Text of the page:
Ἑλληνικοὶ μαγικοὶ πάπυροι ἤ: ἀρχαία θρησκεία

Εἶναι μιὰ συλλογή ἀπὸ ἑλληνόγλωσσους παπύρους ἀπὸ τὴν Αἴγυπτο. Ἂν κάτι δείχνουν, εἶναι ὅτι ἡ ἀρχαία θρησκεία ὅπως τὴν ἀντιλαμβανόταν ὁ μέσος ἄνθρωπος ἐκείνης τῆς ἐποχῆς, δὲν ἦταν οἱ ὑψιπετεῖς θεωρίες τῶν συγχρόνων του φιλοσόφων οὔτε οἱ φαντασιώσεις πολλῶν σημερινῶν ἄθεων (κάθε πολιτικῆς τάσης), ποὺ ἐντέλει ἀντιεπιστημονικὰ – πολεμικὰ ψάχνουν γιὰ ἕνα ἀντίπαλο δέος στὸν Χριστιανισμό (δὲν τοὺς καλύπτει ὁ Διαφωτισμός), ἀλλὰ κάτι πιὸ σκοτεινό. Χάρη στὶς ἀλλεπάλληλες καταστροφὲς τῶν μαγικῶν κειμένων ἀπὸ μορφωμένους Πολυθεϊστὲς (π.χ. Αὔγουστος) ἀλλὰ καὶ Χριστιανούς, δημιουργήθηκε –ἁπλὰ χάρη σὲ ὅσα προχριστιανικὰ κείμενα ἀπέμειναν– μιὰ στρεβλὴ εἰκόνα τῆς παγανιστικῆς Ἀρχαιότητας, ὡς ἐποχῆς ὀρθολογιστῶν καὶ διανοουμένων. Ἂς μὴν ξεχνᾶμε ὅτι στὸν παγανισμὸ δὲν ὑπῆρχαν δόγματα ἢ κανόνες ποὺ ἀπαγόρευαν τὴν μιὰ ἢ τὴν ἄλλη δοξασία, γι’ αὐτὸ καὶ ἡ μαγεία (ἐξαιρουμένης τῆς φαρμακείας) ἦταν κανονικότατο τμῆμα τῆς ἀρχαίας θρησκείας, συγκεκριμένα τῆς λαϊκῆς ἀρχαίας θρησκείας.

such literature is extremely important for the understanding of what people are really thinking and doing in a particular time, geographical area, or cultural context. Magical beliefs and practices can hardly be overestimated in their importance for the daily life of the people. The religious beliefs and practices of most people were identical with some form of magic, and the neat distinctions we make today between approved and disapproved forms of religion-calling the former «religion» and «church» and the latter «magic» and «cult» did not exist in antiquity except among a few intellectuals.

Thus the suppression of this magical literature has deprived us of one of our most important sources of ancient religious life. Modern views of Greek and Roman religions have long suffered from certain deformities because they were unconsciously shaped by the only remaining sources: the literature of the cultural elite, and the archeological remains of the official cults of the states and cities. […]

It is known that philosophers of the Neopythagorean and Neoplatonic schools, as well as Gnostic and Hermetic groups, used magical books and hence must have possessed copies. The Greek magical papyri are, however, original documents and primary sources. Their discovery is as important for Grcco-Roman religions as is the discovery of the Qumran tests for Judaism or the Nag Hanunadi library for Gnosticism […] throughout these sources we find citations of hymns, rituals, formulae from liturgies otherwise lost, and little bits of mythology called historiolae. These older materials are now embedded in a secondary contest, but by careful application of the methods of literary criticism they are often recoverable […]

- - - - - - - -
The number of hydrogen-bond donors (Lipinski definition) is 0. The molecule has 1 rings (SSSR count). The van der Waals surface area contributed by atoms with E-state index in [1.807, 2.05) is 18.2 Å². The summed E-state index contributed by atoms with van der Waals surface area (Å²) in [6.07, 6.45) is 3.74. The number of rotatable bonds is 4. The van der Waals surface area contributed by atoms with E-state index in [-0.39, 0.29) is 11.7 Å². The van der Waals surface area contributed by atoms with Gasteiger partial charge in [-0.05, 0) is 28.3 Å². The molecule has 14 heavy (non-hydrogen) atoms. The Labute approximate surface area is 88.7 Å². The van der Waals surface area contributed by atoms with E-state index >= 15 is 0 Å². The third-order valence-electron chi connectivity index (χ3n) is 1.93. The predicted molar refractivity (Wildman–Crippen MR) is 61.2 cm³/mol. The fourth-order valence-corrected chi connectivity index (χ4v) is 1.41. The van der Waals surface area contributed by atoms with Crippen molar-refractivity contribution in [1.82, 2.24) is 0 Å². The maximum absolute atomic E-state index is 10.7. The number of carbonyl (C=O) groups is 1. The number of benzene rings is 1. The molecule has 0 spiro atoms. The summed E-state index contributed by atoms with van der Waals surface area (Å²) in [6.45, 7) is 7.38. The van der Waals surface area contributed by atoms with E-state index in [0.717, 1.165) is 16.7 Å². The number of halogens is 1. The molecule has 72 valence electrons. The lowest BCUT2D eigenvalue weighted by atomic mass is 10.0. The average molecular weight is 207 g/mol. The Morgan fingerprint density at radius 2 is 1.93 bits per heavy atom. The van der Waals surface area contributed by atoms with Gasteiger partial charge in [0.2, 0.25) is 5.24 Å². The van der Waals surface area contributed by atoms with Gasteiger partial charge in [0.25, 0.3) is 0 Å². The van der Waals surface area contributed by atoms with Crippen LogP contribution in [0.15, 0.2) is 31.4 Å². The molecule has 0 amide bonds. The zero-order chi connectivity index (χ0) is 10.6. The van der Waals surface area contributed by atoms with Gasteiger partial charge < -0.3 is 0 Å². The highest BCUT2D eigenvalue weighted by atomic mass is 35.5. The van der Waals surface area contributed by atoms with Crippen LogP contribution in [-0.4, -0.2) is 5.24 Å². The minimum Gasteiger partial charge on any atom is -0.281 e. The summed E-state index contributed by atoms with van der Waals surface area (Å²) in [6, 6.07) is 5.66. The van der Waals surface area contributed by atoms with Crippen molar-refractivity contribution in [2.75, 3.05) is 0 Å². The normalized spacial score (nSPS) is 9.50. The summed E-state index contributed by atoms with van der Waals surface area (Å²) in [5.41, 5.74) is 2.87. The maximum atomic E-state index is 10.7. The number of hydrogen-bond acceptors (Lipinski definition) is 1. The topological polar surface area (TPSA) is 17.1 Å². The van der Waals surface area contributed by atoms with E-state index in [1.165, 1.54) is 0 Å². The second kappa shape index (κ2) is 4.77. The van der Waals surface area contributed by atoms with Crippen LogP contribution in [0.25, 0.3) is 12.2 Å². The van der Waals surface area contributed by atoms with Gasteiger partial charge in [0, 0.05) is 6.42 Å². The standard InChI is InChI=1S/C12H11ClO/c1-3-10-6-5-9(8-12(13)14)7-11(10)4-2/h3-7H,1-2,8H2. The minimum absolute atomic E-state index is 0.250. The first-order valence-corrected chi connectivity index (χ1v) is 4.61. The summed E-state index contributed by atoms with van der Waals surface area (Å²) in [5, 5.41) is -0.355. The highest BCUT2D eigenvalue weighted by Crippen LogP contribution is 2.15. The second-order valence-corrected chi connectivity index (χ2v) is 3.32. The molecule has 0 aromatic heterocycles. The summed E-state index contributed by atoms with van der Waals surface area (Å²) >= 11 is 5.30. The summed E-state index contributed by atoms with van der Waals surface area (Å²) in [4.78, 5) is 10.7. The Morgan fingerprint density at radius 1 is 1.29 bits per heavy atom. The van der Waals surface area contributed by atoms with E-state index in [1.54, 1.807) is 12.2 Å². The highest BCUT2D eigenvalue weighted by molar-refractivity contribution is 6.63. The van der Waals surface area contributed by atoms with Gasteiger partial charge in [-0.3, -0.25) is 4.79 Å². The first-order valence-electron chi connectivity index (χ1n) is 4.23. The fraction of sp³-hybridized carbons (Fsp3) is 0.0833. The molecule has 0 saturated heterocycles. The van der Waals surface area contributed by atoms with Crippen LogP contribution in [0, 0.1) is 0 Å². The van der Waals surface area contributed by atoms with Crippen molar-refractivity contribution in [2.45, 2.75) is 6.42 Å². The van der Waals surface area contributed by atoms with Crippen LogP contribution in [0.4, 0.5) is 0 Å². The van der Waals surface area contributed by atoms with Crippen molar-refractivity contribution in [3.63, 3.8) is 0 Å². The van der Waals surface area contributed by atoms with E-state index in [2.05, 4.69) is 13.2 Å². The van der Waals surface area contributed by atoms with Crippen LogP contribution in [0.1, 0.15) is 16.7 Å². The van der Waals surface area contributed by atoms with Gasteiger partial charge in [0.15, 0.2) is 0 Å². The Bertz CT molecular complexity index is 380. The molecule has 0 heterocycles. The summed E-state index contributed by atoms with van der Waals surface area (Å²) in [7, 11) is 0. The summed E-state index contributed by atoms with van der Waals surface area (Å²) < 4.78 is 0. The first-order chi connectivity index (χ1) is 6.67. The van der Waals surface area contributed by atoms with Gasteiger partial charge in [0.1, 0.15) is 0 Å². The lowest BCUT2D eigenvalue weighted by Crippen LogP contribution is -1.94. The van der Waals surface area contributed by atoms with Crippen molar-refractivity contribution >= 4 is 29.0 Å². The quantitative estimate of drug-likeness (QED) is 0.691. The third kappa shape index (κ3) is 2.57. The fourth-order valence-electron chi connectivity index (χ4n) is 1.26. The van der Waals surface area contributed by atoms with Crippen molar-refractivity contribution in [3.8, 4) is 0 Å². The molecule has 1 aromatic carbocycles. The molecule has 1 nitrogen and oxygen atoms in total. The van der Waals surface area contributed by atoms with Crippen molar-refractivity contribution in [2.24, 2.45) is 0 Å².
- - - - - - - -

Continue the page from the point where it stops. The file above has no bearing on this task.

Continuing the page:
Another interesting problem is posed by the fact that this material from Greco-Roman Egypt contains many sections that are Greek in origin and nature.» How did this older Greek religious literature find its way into Egypt? We do not, and probably never shall, know. In this older material, the Greek gods are alive and well. But Zeus, Hermes, Apollo, Artemis, Aphrodite, and others are portrayed not as Hellenic and aristocratic, as in literature, but as capricious, demonic, and even dangerous, as in Greek folklore. The gods and their activities resemble those in the popular myths and local cults, as reported by mythographers or by Pausanias. Therefore, strange as it may sound, if we wish to study Greek folk religion, the magical papyri found in Egypt are to be regarded as one of the primary sources.

H. Dieter Betz, Introduction to the Greek Magical Papyry, στό: H. Dieter Betz (ἐκδ.), The Greek Magical Papyri in transalation, including the demotic spells, Chicago 1986, σσ. xli – xlv.

Ἀλλὰ ἂς δοῦμε ὁρισμένα κείμενα.

In «King Pitys’ spell that leads (ἀγωγή) over any skull cup (σκύφος)» (IV. 1928-2005), the magician is instructed to recite a spell to Helios, in order that he may, as expressed, «give me power over this spirit that died a violent death (βιοθάνατον πνεῦμα), from whose dead body (σκῆνος) I hold this (skull cup)» (IV. 1947—50). Here the magician wants to have the power of the spirit of the dead body which, as we shall see, he intends to resurrect. […]  in a spell from the thirteenth magical handbook there is the only explicit implication of the PGM spells on that issue, as indicated in the title, «Resurrection of a dead body» («ἔγερσις σώματος νεκροῦ») (XIII.277-283). Here the magician conjures the «spirit» (πνεῦμα) roaming in air to enter the dead body, «fill it with the breath of life» (ἐνπνευμάτωσον), empower and resurrect it, and make it walk. This is an example of the magical process of ἐνπνευμάτωσις («filling with spirit»).

E. Pachoumi, Resurrection of the Body in the «Greek Magical Papyri», Numen 58.5/6 (2011), 729-740.

pgm lxvi

 

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